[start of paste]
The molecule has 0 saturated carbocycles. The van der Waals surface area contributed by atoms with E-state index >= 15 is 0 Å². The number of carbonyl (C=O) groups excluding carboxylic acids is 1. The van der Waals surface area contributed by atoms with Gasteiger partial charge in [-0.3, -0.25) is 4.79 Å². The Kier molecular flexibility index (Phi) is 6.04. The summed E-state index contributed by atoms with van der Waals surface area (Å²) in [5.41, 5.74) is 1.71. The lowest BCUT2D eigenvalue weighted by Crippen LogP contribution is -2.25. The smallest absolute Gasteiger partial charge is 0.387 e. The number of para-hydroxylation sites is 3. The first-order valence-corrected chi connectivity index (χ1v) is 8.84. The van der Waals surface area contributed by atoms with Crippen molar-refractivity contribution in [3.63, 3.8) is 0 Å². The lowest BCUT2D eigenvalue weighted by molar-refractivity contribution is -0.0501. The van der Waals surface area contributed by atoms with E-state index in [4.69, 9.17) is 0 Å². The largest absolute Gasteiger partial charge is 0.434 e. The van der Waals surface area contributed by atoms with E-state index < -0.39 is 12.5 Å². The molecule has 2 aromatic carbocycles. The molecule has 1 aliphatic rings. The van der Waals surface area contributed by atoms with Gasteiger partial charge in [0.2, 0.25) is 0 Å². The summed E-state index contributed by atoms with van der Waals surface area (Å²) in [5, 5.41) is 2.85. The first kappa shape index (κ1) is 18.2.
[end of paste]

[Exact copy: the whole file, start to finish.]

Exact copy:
The molecule has 0 saturated carbocycles. The van der Waals surface area contributed by atoms with E-state index >= 15 is 0 Å². The number of carbonyl (C=O) groups excluding carboxylic acids is 1. The van der Waals surface area contributed by atoms with Gasteiger partial charge in [-0.3, -0.25) is 4.79 Å². The Kier molecular flexibility index (Phi) is 6.04. The summed E-state index contributed by atoms with van der Waals surface area (Å²) in [5.41, 5.74) is 1.71. The lowest BCUT2D eigenvalue weighted by Crippen LogP contribution is -2.25. The smallest absolute Gasteiger partial charge is 0.387 e. The number of para-hydroxylation sites is 3. The first-order valence-corrected chi connectivity index (χ1v) is 8.84. The van der Waals surface area contributed by atoms with Crippen molar-refractivity contribution in [3.63, 3.8) is 0 Å². The lowest BCUT2D eigenvalue weighted by molar-refractivity contribution is -0.0501. The van der Waals surface area contributed by atoms with E-state index in [4.69, 9.17) is 0 Å². The largest absolute Gasteiger partial charge is 0.434 e. The van der Waals surface area contributed by atoms with E-state index < -0.39 is 12.5 Å². The molecule has 2 aromatic carbocycles. The molecule has 1 aliphatic rings. The van der Waals surface area contributed by atoms with Gasteiger partial charge in [0.2, 0.25) is 0 Å². The summed E-state index contributed by atoms with van der Waals surface area (Å²) in [5, 5.41) is 2.85. The first kappa shape index (κ1) is 18.2.